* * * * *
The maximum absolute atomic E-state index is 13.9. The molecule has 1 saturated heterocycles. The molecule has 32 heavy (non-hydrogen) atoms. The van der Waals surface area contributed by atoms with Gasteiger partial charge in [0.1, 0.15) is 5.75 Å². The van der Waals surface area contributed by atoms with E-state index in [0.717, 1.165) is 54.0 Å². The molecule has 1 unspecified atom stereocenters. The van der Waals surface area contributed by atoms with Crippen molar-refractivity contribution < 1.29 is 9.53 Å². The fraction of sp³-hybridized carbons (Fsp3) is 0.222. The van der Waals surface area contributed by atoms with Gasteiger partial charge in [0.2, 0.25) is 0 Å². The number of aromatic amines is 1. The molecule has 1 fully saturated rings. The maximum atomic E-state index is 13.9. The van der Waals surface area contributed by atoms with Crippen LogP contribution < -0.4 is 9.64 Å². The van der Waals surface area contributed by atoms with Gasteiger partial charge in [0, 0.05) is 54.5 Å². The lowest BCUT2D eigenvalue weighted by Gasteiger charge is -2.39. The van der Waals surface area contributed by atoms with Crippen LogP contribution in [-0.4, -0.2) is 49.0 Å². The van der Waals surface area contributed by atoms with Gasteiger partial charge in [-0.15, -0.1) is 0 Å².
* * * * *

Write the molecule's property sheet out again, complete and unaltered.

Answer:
The maximum absolute atomic E-state index is 13.9. The molecule has 1 saturated heterocycles. The molecule has 32 heavy (non-hydrogen) atoms. The van der Waals surface area contributed by atoms with Gasteiger partial charge in [0.1, 0.15) is 5.75 Å². The van der Waals surface area contributed by atoms with E-state index in [0.717, 1.165) is 54.0 Å². The molecule has 1 unspecified atom stereocenters. The van der Waals surface area contributed by atoms with Crippen molar-refractivity contribution < 1.29 is 9.53 Å². The fraction of sp³-hybridized carbons (Fsp3) is 0.222. The van der Waals surface area contributed by atoms with Gasteiger partial charge in [0.2, 0.25) is 0 Å². The number of aromatic amines is 1. The molecule has 1 fully saturated rings. The maximum atomic E-state index is 13.9. The van der Waals surface area contributed by atoms with Crippen LogP contribution < -0.4 is 9.64 Å². The van der Waals surface area contributed by atoms with Gasteiger partial charge in [0, 0.05) is 54.5 Å². The lowest BCUT2D eigenvalue weighted by Gasteiger charge is -2.39. The van der Waals surface area contributed by atoms with Crippen LogP contribution in [-0.4, -0.2) is 49.0 Å². The van der Waals surface area contributed by atoms with Gasteiger partial charge in [-0.15, -0.1) is 0 Å².